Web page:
Alfonso Lamadrid, Jan 29, 2013
Economic policies have traditionally been characterized or labeled pursuant to the simplistic, and hence popular, summa divisio between right and left. Discussions about the economy in many nations worldwide continue to be greatly influenced by dogmatic principles disconnected from objective analyses. Left wing political actors generally tend to favor all-left approaches, and right wing political actors favor all-right stances; both have a tendency to negate that there may also be merit in opposing views. Still today, economic discussions more resemble religion classes than technical and objective debate over a technical subject of the maximum importance.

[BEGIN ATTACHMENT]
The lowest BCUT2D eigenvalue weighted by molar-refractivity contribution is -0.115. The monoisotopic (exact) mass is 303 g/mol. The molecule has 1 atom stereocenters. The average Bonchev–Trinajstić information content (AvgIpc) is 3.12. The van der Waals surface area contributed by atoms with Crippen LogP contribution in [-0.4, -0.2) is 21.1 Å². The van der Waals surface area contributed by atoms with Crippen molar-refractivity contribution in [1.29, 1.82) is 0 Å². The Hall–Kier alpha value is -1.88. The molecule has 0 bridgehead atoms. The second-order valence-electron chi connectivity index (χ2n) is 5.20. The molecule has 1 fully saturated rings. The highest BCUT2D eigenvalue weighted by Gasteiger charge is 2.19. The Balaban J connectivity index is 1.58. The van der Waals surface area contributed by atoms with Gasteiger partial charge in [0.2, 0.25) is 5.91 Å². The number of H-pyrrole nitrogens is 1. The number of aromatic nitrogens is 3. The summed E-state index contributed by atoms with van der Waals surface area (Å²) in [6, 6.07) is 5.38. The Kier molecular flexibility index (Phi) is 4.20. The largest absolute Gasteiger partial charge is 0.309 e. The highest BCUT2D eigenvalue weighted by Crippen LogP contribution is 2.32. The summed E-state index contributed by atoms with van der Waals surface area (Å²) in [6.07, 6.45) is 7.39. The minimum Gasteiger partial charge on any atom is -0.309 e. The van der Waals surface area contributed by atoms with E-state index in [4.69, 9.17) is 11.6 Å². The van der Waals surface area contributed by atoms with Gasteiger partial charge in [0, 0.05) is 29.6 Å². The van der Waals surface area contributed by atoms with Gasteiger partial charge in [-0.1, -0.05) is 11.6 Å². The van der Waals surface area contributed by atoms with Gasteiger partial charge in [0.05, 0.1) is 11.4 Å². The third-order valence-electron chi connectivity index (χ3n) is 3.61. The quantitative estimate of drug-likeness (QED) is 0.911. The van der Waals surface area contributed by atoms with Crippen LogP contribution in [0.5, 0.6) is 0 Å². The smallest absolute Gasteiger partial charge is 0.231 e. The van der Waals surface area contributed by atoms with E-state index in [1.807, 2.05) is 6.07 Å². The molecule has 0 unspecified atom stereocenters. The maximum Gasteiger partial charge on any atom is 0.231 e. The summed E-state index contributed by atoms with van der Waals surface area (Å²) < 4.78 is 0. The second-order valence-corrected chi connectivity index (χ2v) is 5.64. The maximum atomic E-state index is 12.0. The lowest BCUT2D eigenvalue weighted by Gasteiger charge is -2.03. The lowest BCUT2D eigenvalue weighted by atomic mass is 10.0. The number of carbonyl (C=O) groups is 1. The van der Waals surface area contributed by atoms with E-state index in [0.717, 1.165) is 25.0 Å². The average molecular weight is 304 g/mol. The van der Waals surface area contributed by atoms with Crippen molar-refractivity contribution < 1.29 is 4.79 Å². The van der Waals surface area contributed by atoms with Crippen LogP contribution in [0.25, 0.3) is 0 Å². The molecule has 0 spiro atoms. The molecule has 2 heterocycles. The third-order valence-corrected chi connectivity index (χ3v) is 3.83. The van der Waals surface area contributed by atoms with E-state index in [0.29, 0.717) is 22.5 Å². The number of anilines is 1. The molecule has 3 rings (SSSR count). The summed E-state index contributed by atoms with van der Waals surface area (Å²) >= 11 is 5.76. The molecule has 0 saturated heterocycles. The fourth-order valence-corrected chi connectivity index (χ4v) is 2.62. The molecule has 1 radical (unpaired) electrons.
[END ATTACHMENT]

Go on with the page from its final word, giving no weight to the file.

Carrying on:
This piece posits that the recent expansion of antitrust and its incorporation as one of the core elements of economic regulation worldwide may contribute to infusing some sensible centrist logic into the regulation of markets, particularly in emerging economies. This was the thought manifested in a recent blog entry in Chillin´Competition that CPI has asked me to develop. This is no easy task, for it is difficult to argue what may not be more than an exercise of wishful thinking in progress, even more so when sensitive political ideologies are at issue. That is why these pages aim neither at persuading nor providing an objective account of reality; their only aim is to throw some raw ideas out there with the hope that they will eventually be refined through discussion.
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